Space.com has an interesting article that discusses this very question. Basically, it postulates that everything will eventually go away, due to micrometeorite bombardment, etc. It has the following to say about the rate of deterioration:
From past studies of moon rocks collected by astronauts during the
Apollo missions, researchers have learned that the rocks erode at a
rate of about 0.04 inches [1.0 mm] every 1 million years.
Given that rate, how long would it take the footprints to disappear? I'm going to guess that the footprint is about an inch (25 mm) deep at it's tallest, and the detail is about a quarter inch (6 mm) (The tread). Given those numbers, it'll take about 6 million years before you won't easily be able to recognize it as a footprint, and about 25 million years before it's completely gone. This assumes that the area doesn't get struck by a particularly large meteor, which would accelerate the rate, and that nothing is done to protect the area in the mean time.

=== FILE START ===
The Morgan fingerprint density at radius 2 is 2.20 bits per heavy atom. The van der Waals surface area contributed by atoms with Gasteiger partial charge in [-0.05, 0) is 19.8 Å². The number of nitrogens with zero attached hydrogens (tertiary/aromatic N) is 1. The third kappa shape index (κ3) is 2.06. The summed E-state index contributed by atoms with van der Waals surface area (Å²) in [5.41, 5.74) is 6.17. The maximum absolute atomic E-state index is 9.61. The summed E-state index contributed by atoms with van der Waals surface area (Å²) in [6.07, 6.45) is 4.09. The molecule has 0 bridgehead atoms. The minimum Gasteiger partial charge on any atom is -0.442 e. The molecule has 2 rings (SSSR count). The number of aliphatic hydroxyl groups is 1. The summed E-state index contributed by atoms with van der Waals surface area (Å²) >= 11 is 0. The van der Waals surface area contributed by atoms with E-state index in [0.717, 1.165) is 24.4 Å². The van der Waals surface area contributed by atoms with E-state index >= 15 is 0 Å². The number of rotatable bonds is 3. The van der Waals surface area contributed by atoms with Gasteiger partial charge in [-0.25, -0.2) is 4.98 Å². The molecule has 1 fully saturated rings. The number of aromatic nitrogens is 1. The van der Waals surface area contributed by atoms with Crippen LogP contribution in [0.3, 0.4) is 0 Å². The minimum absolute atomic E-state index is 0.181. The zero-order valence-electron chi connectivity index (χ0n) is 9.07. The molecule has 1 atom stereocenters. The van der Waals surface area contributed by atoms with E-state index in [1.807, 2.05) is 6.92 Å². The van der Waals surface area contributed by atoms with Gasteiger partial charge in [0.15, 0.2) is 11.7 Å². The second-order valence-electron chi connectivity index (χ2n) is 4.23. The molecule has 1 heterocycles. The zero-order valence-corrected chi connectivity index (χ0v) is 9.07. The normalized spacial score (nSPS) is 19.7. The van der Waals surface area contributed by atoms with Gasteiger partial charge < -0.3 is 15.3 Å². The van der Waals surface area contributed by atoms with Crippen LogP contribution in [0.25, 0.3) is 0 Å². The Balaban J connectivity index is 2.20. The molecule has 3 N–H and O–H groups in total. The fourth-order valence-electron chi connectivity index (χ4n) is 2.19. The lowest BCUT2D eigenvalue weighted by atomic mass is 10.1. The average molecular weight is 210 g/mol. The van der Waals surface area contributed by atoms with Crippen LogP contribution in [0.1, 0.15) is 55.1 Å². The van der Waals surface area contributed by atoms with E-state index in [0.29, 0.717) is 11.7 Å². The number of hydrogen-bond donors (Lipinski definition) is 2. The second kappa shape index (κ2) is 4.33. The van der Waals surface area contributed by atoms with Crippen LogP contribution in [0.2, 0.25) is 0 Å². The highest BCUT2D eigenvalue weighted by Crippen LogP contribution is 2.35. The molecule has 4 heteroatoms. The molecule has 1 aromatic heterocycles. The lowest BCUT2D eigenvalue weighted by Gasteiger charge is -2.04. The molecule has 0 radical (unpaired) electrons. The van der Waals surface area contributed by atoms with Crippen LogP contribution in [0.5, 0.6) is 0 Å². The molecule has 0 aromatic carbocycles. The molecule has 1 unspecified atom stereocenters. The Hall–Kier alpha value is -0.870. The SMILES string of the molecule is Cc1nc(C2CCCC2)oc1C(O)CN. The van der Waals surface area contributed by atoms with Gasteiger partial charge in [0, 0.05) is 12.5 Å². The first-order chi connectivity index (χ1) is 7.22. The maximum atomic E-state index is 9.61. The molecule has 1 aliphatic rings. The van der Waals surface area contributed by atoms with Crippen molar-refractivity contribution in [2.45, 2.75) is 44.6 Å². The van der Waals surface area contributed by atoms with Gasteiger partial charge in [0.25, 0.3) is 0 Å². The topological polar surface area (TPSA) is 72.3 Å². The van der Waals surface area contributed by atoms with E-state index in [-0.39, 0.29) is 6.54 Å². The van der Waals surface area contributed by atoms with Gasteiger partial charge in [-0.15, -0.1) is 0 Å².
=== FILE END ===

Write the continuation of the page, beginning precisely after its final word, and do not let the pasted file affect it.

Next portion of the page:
It's worth noting that the provided erosion rate is for rock. The dust might have a higher rate, as it does on Earth, but it likely won't be that much higher. This will be slightly complicated as well that there is a small dust storm that happens at the terminator of the moon. I strongly suspect that the footprints will be gone in a million years, if nothing is done to prevent it from happening.